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Revista Brasileira de Engenharia Agrícola e Ambiental

Print version ISSN 1415-4366On-line version ISSN 1807-1929

Rev. bras. eng. agríc. ambient. vol.20 no.8 Campina Grande Aug. 2016

http://dx.doi.org/10.1590/1807-1929/agriambi.v20n8p709-715 

PLANT, SOIL AND WATER MANAGEMENT

Water requirements and crop coefficients of tropical forest seedlings in different shading conditions

Necessidades hídricas e coeficientes de cultivo de mudas florestais tropicais em diferentes condições de sombreamento

Emanoeli B. Monteiro1 

Andréa C. da Silva2 

Adilson P. Souza2 

Adriana A. Tanaka2 

Brena G. Ferneda2 

Charles C. Martim2 

1Universidade Federal de Mato Grosso/Instituto de Ciências Naturais, Humanas e Sociais. Sinop, MT. E-mail: emanoeliborges@yahoo.com.br

2Universidade Federal de Mato Grosso/Instituto de Ciências Agrárias e Ambientais. Sinop, MT. E-mail: acarvalho@ufmt.br; adilsonpacheco@ufmt.br (Corresponding author); dritanak@yahoo.com.br; brena_gfkl@hotmail.com; charleschp2011@hotmail.com

ABSTRACT

The objective was to determine the crop evapotranspiration (ETc) and crop coefficients (Kc) of tropical forest seedlings over a 135-day cycle, in the climatic conditions of the Cerrado-Amazon transitional region (11º 51’ 08 “S; 55º 30’ 56” W; altitude of 371 m). Five native species (Tabebuia impetiginosa, Tabebuia roseoalba, Handroanthus chrysotrichus, Parkia pendula and Parkia platycephala) and one exotic species (Adenanthera pavonina) were evaluated in seven shading conditions: 35, 50 and 80% black nets (Polyolefin); green Frontinet®, red ChromatiNet® and blue ChromatiNet® of 50% shading; and full sun. Reference evapotranspiration (ETo) was obtained by the Penman-Monteith FAO-56 method and the crop evapotranspiration of the seedlings (ETc) was given by daily weighing. The Kc values were obtained by dividing ETo by ETc. At 135 DAT, destructive analysis was performed to determine the leaf area. In full sun conditions, ETc varied from 3.9 (P. pendula) to 5.0 mm d-1 (T. roseoalba). The increase in the shading percentage promotes reduction in leaf area, ETc and Kc. Colored nets with 50% shading generate similar water demands.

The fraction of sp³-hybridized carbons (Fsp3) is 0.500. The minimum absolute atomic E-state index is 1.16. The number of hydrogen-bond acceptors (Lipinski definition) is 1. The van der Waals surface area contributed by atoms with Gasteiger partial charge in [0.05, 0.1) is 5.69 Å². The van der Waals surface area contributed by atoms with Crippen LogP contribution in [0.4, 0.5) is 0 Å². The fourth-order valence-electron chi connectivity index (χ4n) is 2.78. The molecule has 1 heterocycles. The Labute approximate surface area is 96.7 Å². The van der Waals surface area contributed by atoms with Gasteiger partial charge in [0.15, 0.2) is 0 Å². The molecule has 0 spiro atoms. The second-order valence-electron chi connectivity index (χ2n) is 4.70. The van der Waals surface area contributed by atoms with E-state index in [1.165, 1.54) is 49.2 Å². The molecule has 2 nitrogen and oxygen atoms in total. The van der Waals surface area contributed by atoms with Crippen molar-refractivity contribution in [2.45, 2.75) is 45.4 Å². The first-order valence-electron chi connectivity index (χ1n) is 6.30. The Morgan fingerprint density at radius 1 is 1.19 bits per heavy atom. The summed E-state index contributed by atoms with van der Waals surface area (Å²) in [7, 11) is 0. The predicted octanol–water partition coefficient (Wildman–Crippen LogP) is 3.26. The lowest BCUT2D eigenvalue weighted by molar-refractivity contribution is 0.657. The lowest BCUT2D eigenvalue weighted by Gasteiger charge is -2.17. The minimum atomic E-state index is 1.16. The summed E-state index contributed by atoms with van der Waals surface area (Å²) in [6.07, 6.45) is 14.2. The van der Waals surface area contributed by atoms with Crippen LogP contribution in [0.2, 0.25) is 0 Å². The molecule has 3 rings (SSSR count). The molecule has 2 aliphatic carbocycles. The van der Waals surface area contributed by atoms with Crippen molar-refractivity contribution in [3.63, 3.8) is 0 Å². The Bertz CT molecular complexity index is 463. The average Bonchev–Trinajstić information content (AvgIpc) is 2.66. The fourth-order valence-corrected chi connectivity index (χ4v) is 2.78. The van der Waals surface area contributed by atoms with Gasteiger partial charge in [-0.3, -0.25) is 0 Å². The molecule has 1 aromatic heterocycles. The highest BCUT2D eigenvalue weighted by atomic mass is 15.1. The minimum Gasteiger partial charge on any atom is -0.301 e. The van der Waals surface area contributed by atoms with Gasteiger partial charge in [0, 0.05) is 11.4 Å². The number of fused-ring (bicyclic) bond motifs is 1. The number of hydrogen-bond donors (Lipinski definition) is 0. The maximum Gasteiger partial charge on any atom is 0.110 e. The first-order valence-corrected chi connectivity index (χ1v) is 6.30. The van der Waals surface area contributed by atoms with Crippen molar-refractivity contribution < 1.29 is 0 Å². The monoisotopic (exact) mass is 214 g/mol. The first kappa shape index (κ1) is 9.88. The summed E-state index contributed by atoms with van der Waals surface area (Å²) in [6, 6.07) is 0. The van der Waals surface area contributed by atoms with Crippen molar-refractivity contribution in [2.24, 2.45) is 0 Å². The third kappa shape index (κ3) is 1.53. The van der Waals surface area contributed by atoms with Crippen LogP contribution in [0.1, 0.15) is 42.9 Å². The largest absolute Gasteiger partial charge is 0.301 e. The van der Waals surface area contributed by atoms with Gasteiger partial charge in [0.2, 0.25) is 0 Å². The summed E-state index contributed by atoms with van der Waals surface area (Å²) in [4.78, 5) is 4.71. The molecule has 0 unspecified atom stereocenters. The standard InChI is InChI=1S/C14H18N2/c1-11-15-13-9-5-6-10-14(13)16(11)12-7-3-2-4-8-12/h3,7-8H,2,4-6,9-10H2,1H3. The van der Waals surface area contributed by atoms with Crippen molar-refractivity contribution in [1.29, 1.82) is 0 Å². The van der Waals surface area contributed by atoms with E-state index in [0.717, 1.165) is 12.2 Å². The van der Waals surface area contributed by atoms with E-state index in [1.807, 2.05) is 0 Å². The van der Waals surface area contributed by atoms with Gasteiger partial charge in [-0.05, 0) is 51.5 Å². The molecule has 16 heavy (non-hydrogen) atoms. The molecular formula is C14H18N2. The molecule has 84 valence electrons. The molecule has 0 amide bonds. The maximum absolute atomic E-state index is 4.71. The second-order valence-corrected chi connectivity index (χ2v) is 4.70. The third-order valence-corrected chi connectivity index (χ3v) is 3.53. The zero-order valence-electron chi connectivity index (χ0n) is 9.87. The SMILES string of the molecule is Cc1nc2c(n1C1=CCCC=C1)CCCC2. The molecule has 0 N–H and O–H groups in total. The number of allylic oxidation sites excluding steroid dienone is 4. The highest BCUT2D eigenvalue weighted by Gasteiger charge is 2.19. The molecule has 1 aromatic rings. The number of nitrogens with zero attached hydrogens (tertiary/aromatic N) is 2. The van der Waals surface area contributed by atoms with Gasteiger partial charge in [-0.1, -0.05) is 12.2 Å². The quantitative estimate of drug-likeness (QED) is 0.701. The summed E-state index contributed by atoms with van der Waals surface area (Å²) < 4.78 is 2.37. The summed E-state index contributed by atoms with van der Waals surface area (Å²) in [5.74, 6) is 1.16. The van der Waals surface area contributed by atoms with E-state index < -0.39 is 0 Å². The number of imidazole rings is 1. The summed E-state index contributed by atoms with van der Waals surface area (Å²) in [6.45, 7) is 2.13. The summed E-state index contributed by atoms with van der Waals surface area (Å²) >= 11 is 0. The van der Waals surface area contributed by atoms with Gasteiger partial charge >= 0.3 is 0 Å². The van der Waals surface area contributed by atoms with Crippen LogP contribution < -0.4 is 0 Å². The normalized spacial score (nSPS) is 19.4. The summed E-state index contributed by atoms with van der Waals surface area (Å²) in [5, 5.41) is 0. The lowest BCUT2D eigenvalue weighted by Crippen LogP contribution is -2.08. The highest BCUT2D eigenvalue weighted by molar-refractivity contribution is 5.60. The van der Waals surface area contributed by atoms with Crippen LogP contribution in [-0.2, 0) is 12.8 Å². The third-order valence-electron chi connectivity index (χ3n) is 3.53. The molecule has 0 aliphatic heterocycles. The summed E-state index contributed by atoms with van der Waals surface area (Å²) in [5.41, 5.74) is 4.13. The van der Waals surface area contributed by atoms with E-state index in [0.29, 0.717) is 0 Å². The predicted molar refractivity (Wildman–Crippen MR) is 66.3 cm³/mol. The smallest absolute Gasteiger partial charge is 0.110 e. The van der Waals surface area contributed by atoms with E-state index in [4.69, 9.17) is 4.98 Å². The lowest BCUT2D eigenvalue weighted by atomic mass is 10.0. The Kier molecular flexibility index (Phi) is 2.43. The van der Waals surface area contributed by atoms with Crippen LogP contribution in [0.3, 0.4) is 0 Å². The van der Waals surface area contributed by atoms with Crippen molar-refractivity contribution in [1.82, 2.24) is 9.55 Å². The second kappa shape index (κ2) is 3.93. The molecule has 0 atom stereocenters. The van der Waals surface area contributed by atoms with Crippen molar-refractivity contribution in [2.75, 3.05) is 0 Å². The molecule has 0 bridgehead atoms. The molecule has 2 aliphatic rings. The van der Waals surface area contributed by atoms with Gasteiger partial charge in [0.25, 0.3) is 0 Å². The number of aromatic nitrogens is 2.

Key words: evapotranspiration; irrigation management; leaf area; solar radiation

RESUMO